Tissue transplant is a forgotten health care topic as COVID-19 has shifted the focus of every health conversation. And even though COVID-19 is at the centre of every health care setting, there are many patients with urgent and emergency eye needs that rely on donated eye tissue to see again.
Fifteen months into the COVID-19 pandemic, the eye tissue transplant work at Kensington’s Eye Bank of Canada (Ontario Division) hasn’t stopped. The team often pivoted throughout the pandemic to ensure tissue is available for sight-saving procedures.
For most of the year, work at the Eye Bank was business as usual. Despite providing and processing eye tissue for sight saving transplants, patients do not visit the Eye Bank. They get their surgery done at a hospital, or at an out-of-hospital surgery setting. Despite work continuing during a pandemic, there were still many hurdles the team had to face along the way.
“Aside from a rough start where the Eye Bank was closed for a week due to a potential COVID-19 exposure, I’d like to think we only had minor issues. The biggest challenge at the beginning of COVID-19 is how it impacted the transportation of tissue,” said Christine Humphreys, Director of The Eye Bank of Canada (Ontario Division). “It has actually given us a lot of opportunity to rethink and explore new ways of doing things.”
Prior to the pandemic, the Eye Bank used busses as the main transportation method for donated eye tissues, delivering tissue throughout Ontario. As COVID-19 impacted bus transportation, the Eye Bank shifted to using couriers to transport eye tissue to different health centres across Ontario. This has provided multiple benefits: there are less hands in the mix so tissues are handled more securely and tissues are easier to track.
Tissue volume is another challenge for the Eye Bank. At the beginning of the pandemic, there were many restrictions regarding tissue donation because so much was unknown. Even if a person has pre-registered to become an organ and tissue donor, if they have COVID-19, COVID-19 symptoms or risk factors for COVID-19 at death, their tissue cannot be donated.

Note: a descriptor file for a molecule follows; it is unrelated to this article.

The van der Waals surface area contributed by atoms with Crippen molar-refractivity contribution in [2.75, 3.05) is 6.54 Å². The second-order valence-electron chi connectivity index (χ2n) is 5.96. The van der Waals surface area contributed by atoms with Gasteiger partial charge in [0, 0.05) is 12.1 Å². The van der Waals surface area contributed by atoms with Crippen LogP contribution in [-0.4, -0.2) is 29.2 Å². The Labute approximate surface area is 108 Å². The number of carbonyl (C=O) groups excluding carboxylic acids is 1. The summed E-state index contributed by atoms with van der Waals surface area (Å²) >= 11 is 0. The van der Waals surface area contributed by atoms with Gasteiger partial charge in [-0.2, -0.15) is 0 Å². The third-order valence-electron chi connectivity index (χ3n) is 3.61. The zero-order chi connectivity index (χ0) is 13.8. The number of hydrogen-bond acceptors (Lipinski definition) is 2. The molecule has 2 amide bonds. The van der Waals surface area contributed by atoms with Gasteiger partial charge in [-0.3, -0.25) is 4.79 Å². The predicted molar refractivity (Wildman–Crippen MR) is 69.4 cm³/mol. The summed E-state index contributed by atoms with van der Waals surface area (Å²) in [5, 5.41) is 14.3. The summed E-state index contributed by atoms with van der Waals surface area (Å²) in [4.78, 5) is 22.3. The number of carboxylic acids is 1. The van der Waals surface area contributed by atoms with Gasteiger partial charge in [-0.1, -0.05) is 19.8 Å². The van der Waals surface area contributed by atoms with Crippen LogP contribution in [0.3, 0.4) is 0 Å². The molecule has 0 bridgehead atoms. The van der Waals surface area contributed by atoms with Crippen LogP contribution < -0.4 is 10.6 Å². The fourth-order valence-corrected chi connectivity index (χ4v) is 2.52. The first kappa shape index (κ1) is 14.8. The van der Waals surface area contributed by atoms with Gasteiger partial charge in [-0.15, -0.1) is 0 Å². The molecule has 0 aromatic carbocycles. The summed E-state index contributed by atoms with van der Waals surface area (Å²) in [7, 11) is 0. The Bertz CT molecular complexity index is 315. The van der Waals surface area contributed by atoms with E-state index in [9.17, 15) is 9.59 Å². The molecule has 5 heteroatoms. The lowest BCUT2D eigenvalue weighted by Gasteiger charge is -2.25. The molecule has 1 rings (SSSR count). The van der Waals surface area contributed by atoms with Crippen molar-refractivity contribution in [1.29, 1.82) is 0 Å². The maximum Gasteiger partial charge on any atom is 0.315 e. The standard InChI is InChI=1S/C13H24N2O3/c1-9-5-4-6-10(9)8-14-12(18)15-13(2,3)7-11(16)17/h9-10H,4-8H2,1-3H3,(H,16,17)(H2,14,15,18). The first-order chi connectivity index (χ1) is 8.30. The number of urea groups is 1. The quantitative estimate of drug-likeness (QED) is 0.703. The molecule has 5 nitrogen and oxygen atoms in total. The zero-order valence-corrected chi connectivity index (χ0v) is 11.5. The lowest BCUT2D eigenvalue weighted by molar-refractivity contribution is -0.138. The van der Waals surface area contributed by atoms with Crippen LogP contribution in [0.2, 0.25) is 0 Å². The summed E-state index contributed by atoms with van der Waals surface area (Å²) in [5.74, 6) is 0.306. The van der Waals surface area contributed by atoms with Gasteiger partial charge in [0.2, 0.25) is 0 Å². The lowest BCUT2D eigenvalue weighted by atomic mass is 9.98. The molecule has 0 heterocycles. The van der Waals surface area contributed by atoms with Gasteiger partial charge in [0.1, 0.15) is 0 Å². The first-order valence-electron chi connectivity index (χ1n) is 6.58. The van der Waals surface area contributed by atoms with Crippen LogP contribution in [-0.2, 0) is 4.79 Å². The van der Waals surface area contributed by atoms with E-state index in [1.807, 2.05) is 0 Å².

“Many people don’t know this, but pink eye (conjunctivitis) can be a symptom of COVID-19,” said Christine. “What we don’t know yet is if this is transmissible by donor tissue.”
Even though testing is not required by Health Canada, testing donors has helped increase tissue donations by ruling out COVID-19 in donors who show symptoms thought to be due to an underlying health condition (COPD or lung cancer). By testing people with COVID-19-like symptoms, and understanding their prior health conditions, it allowed more donors to be accepted.
To date, there has been no recorded cases of COVID-19 detected in our donor population: “We haven’t had a case of undetected COVID-19 because of how well we screen our donors.”
But even with testing and ruling out symptoms and risk factors, tissue availability remains an issue in Ontario and the rest of Canada.
“Even though we’ve been able to provide most of the tissue needed from donors in Ontario, we still had to increase the number of tissues we’ve imported from the United States so surgeries wouldn’t get cancelled. Historically, we didn’t need to rely on importing tissue,” said Christine. “Because of the lack of tissue, we still had to cancel a handful of surgeries when no tissue was available to import from the US.”
To learn more about the work at The Eye Bank, visit: http://bit.ly/2QYYajv